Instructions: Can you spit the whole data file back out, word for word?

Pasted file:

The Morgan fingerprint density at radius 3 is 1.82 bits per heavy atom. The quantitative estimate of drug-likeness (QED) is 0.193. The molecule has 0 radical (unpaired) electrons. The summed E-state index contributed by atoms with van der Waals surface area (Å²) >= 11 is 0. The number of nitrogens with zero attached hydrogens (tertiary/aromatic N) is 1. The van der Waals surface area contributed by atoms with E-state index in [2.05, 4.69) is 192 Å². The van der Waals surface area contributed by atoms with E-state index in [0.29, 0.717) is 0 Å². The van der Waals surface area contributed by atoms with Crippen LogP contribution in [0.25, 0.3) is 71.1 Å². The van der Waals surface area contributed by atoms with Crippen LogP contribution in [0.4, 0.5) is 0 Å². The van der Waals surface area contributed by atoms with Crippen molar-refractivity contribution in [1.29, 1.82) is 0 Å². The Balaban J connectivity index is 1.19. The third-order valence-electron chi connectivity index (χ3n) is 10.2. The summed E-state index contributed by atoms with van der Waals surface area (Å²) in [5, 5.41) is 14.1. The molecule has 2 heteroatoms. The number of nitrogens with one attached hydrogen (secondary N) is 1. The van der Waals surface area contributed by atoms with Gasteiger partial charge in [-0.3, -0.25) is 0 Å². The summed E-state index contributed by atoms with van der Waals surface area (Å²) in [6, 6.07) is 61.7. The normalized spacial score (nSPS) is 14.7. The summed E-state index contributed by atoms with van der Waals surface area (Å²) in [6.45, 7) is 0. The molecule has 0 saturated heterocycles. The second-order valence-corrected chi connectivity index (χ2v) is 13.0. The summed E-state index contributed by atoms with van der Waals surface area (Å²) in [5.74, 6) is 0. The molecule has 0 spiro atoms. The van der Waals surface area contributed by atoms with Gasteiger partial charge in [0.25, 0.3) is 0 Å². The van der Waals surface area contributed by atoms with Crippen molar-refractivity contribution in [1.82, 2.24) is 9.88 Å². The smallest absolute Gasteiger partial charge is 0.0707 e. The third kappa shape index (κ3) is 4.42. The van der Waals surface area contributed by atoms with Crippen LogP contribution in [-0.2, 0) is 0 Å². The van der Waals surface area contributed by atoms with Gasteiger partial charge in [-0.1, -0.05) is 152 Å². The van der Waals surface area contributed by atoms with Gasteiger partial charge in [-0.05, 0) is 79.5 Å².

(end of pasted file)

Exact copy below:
The Morgan fingerprint density at radius 3 is 1.82 bits per heavy atom. The quantitative estimate of drug-likeness (QED) is 0.193. The molecule has 0 radical (unpaired) electrons. The summed E-state index contributed by atoms with van der Waals surface area (Å²) >= 11 is 0. The number of nitrogens with zero attached hydrogens (tertiary/aromatic N) is 1. The van der Waals surface area contributed by atoms with E-state index in [2.05, 4.69) is 192 Å². The van der Waals surface area contributed by atoms with E-state index in [0.29, 0.717) is 0 Å². The van der Waals surface area contributed by atoms with Crippen LogP contribution in [0.25, 0.3) is 71.1 Å². The van der Waals surface area contributed by atoms with Crippen LogP contribution in [0.4, 0.5) is 0 Å². The van der Waals surface area contributed by atoms with Crippen molar-refractivity contribution in [1.29, 1.82) is 0 Å². The Balaban J connectivity index is 1.19. The third-order valence-electron chi connectivity index (χ3n) is 10.2. The summed E-state index contributed by atoms with van der Waals surface area (Å²) in [5, 5.41) is 14.1. The molecule has 2 heteroatoms. The number of nitrogens with one attached hydrogen (secondary N) is 1. The van der Waals surface area contributed by atoms with Gasteiger partial charge in [-0.3, -0.25) is 0 Å². The summed E-state index contributed by atoms with van der Waals surface area (Å²) in [6, 6.07) is 61.7. The normalized spacial score (nSPS) is 14.7. The summed E-state index contributed by atoms with van der Waals surface area (Å²) in [6.45, 7) is 0. The molecule has 0 saturated heterocycles. The second-order valence-corrected chi connectivity index (χ2v) is 13.0. The summed E-state index contributed by atoms with van der Waals surface area (Å²) in [5.74, 6) is 0. The molecule has 0 spiro atoms. The van der Waals surface area contributed by atoms with Gasteiger partial charge in [0.25, 0.3) is 0 Å². The van der Waals surface area contributed by atoms with Crippen molar-refractivity contribution in [1.82, 2.24) is 9.88 Å². The smallest absolute Gasteiger partial charge is 0.0707 e. The third kappa shape index (κ3) is 4.42. The van der Waals surface area contributed by atoms with Crippen LogP contribution in [-0.2, 0) is 0 Å². The van der Waals surface area contributed by atoms with Gasteiger partial charge in [-0.1, -0.05) is 152 Å². The van der Waals surface area contributed by atoms with Gasteiger partial charge in [-0.05, 0) is 79.5 Å².